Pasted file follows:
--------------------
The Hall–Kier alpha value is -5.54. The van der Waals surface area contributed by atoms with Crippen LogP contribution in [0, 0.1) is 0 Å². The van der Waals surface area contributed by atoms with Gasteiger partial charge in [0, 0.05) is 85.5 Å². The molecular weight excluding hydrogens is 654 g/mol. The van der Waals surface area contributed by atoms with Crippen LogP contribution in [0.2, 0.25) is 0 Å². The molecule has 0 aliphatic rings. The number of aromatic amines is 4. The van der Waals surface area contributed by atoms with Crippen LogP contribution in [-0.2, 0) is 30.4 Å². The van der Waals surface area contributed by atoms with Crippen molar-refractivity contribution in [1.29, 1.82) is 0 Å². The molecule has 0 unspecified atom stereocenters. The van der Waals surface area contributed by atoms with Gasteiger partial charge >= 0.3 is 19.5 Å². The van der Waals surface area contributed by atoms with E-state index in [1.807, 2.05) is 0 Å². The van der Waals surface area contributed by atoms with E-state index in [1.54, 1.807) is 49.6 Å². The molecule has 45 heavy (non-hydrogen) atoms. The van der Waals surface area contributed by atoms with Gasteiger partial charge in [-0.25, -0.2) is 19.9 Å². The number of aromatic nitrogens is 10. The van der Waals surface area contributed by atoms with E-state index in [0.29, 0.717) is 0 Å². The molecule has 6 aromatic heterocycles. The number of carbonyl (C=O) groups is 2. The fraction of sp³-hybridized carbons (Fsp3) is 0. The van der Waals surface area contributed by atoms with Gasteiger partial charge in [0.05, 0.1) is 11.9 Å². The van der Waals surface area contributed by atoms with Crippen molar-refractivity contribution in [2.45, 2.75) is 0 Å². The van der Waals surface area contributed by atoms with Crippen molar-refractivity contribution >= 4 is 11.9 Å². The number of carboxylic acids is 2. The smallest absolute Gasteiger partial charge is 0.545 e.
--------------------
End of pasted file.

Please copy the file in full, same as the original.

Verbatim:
The Hall–Kier alpha value is -5.54. The van der Waals surface area contributed by atoms with Crippen LogP contribution in [0, 0.1) is 0 Å². The van der Waals surface area contributed by atoms with Gasteiger partial charge in [0, 0.05) is 85.5 Å². The molecular weight excluding hydrogens is 654 g/mol. The van der Waals surface area contributed by atoms with Crippen LogP contribution in [0.2, 0.25) is 0 Å². The molecule has 0 aliphatic rings. The number of aromatic amines is 4. The van der Waals surface area contributed by atoms with Crippen LogP contribution in [-0.2, 0) is 30.4 Å². The van der Waals surface area contributed by atoms with Crippen molar-refractivity contribution in [1.29, 1.82) is 0 Å². The molecule has 0 unspecified atom stereocenters. The van der Waals surface area contributed by atoms with Gasteiger partial charge >= 0.3 is 19.5 Å². The van der Waals surface area contributed by atoms with E-state index in [1.807, 2.05) is 0 Å². The van der Waals surface area contributed by atoms with E-state index in [1.54, 1.807) is 49.6 Å². The molecule has 45 heavy (non-hydrogen) atoms. The van der Waals surface area contributed by atoms with Gasteiger partial charge in [-0.25, -0.2) is 19.9 Å². The number of aromatic nitrogens is 10. The van der Waals surface area contributed by atoms with E-state index in [0.29, 0.717) is 0 Å². The molecule has 6 aromatic heterocycles. The number of carbonyl (C=O) groups is 2. The fraction of sp³-hybridized carbons (Fsp3) is 0. The van der Waals surface area contributed by atoms with Gasteiger partial charge in [0.05, 0.1) is 11.9 Å². The van der Waals surface area contributed by atoms with Crippen molar-refractivity contribution in [2.45, 2.75) is 0 Å². The van der Waals surface area contributed by atoms with Crippen molar-refractivity contribution >= 4 is 11.9 Å². The number of carboxylic acids is 2. The smallest absolute Gasteiger partial charge is 0.545 e.